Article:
Yeah. And the thing is, it was quite remarkable as she came out on Instagram. I think just last week, I admitted to plastic surgery, and she posted a photo saying, look how cute I am now that the swelling from my surgery has gone down. And I have to say that's a big thing for her because I never known her to admit having worked on her face. And you know, some people commented on this and said, The problem is most celebrities are doing it for years before people notice. Some might even get praised for how good they still look for their age, while they still have a few small things done. And I think it messes with anyone's head. And I think it can cause them to get addicted to more extreme surgeries as they get older. And one of them just a little aside. One of the comments I also read said, it's really difficult once you start this process, and it's actually hard to reverse it and get back to your natural face. And if you gain weight, it can really change the texture of the fillers, etc.
Oh, wow. Yeah, I mean, I remember, I think I heard Katherine Ryan say, once you start on Botox, you can't stop. You've just got to keep going. I can see what she's saying, you know, but as with Catherine, she's always been very open about all the plastic surgery she's had. So you know, I think that's completely her choice.
But even if you don't agree that the current reaction to her Grammys look, is ageism, it's still sort of like what would you classify body shaming face shaming her right?
I would definitely call it body shaming. I mean, anytime that you are judging someone's body openly, because we all can't help the thoughts that we have. But calling them out in a way that's quite demeaning. That is a form of body shaming, and especially the the focus being on that rather than anything else. And there were people who pointed this out, for example, Michelle elmen, who's a life coach and author. She put on Twitter body shaming someone for plastic surgery is no different. A body shaming someone for Ageing, body shame is body shame. And people who get plastic surgery are a product of a system that convinces them they need it.
Yeah. And, you know, after all, Madonna is in the entertainment industry. And I can imagine she has a lot of pressure to stay, you know, looking young and desirable. But there's a fine line between maintenance and completely changing yourself. And, you know, I found this comment and I thought it was brilliant. It says, Madonna isn't free, full stop. She's trapped in a version of herself. She's trying too hard. And it shows.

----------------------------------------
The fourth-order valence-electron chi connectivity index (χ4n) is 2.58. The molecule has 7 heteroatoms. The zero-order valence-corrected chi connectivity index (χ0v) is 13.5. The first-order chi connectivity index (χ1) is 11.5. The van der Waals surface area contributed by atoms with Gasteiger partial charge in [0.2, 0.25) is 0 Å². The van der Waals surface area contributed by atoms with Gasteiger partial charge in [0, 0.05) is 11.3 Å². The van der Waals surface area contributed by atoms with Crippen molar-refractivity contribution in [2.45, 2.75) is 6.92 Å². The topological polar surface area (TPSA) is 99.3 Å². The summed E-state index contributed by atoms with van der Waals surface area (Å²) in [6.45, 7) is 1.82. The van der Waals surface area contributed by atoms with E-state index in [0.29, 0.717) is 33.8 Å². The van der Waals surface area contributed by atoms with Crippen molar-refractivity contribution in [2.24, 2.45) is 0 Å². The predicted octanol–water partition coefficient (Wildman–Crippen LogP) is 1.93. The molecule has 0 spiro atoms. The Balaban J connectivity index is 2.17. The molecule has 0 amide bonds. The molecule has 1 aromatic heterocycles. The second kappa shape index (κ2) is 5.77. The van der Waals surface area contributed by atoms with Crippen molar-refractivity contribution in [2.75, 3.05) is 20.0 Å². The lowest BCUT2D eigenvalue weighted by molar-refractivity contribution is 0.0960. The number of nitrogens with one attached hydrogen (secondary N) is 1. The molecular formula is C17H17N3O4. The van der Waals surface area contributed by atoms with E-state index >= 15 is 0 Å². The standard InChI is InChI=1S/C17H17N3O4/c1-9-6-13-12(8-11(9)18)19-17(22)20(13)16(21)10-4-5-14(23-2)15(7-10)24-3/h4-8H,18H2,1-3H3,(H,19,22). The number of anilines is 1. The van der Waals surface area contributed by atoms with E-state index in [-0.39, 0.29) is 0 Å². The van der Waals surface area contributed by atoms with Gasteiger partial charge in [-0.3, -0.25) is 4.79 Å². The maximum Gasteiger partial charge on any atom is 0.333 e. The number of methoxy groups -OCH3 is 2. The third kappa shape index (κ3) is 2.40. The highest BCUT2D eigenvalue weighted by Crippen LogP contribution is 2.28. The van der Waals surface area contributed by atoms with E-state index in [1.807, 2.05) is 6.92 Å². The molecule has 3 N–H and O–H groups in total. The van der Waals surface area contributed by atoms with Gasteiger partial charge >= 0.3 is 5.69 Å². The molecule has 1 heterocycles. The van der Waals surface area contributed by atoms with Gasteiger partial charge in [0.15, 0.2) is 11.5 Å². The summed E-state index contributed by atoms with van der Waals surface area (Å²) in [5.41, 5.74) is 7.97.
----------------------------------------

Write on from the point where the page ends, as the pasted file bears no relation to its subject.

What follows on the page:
I mean, I think that's so interesting, because it's like the previous comment said, it happens by degrees. It's like a frog in water. I imagine you do little tweaks. And you talk about people getting addicted to surgery. You know, you get to a point where you you don't even notice how far you've gone. I mean, she's always been the Queen of reinvention. But I suppose what it brings me to is how she evolved because those are two very different things.
Yeah, that's a huge question. Whether she's evolved, that's really hard to say. I mean, she's always taken risks, right? And she's experiment and I think that's what's kept her interesting. And her music great. But you remember her ray of light era?
I do. In fact, I think I had the I had the CD. And then it was a beautiful, she had the lot this long, sort of more honey, blonde hair on the camera. And she was presenting herself as much more mature and it was very spiritual. And she was a mother at this time. And she even sang about her past addiction to fame and how she was now moving through that into a more mature phase. Yeah, and it definitely seemed like she was saying goodbye to the this spunky 80s 90s Cone bra. You know, bottle fellatio, Madonna. And it was very, very successful critically and commercially at the time.
It was it was a huge comeback for her a little bit. She had a sort of lull in the mid 90s. And so you know, I say that because I like you just so well put I felt like that sassy rebel Madonna had gone in there she married go, Richie, she she sort of mellowed out a bit of an English lady living in a manor house. And then when she divorced guy, Richie, she sort of later said she felt like a caged animal during this period. So you know, it's a bit strange. I sort of always struggled a little bit with who Madonna is, but I think she found it hard to navigate those years after she divorced guy, Richie.